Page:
By Seth Gellman
Source: David McNew/Getty Images
After a record-breaking year, Amazon looks to expand. The e-commerce conglomerate, which recorded earnings of $125.56 billion in the fourth quarter of 2020, announces its entrance into healthcare.
Amazon Care, which currently provides in-person and online services to Amazon’s online employees, will go nationwide. In addition, it aims to provide services to other companies. The virtual care program will go into effect across the nation by summer, but the in-person services will remain only in Washington D.C. and Washington state.
This is not the first time Amazon has tried telehealth, however. The tech giant previously tried a joint venture, Haven, with Berkshire Hathaway and JPMorgan in 2018. Additionally, after acquiring PillPack in 2018, Amazon partnered with Crossover Health to launch in-person clinics. There are now 17 sites across Michigan, Texas, Arizona, California, and Kentucky.
The evidence for a telehealth market has only increased since the pandemic started. In October, Teledoc reached an $18 billion deal to buy diabetes management firm Livongo. In February, Cigna announced that it will acquire virtual care platform MDLive. Last week, private telemedicine provider Dr. on Demand announced that it was merging with Grand Rounds, which offers healthcare navigation services.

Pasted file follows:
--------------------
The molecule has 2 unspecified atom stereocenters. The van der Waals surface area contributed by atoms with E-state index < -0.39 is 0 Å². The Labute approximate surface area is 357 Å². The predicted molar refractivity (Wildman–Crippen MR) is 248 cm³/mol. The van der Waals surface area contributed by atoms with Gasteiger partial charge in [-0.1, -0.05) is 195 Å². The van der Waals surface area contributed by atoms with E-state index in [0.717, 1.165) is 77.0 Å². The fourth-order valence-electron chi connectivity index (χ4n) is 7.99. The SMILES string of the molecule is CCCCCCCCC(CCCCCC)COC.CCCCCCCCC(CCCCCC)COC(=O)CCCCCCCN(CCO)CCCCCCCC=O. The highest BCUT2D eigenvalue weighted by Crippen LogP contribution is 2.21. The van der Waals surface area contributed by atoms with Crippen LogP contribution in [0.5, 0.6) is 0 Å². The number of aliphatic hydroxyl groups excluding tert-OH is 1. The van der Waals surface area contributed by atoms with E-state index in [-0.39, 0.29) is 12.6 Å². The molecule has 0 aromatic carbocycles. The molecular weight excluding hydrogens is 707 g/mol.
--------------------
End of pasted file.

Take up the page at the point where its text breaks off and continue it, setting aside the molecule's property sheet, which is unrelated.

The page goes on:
In a statement, Amazon wrote, “By supplying Amazon Care as a workplace benefit, investors are investing in the health and well-being of arguably their most important asset: their employees.”
The move comes as Amazon faces scrutiny for working conditions at warehouses across the nation and their dismissal of unionization. There is currently a union election going on in Bessemer, Alabama, that would decide whether one workhouse will become the first Amazon warehouse in the nation to unionize.
As the market for telehealth becomes more evident, Amazon looks to enter the lucrative market. They do so amid controversy and opposition to a tech giant entering healthcare and potentially monopolizing different sectors. As they expand, it will be interesting to see how other telemedicine companies fare against Amazon and if a hybrid model finds success for telehealth firms.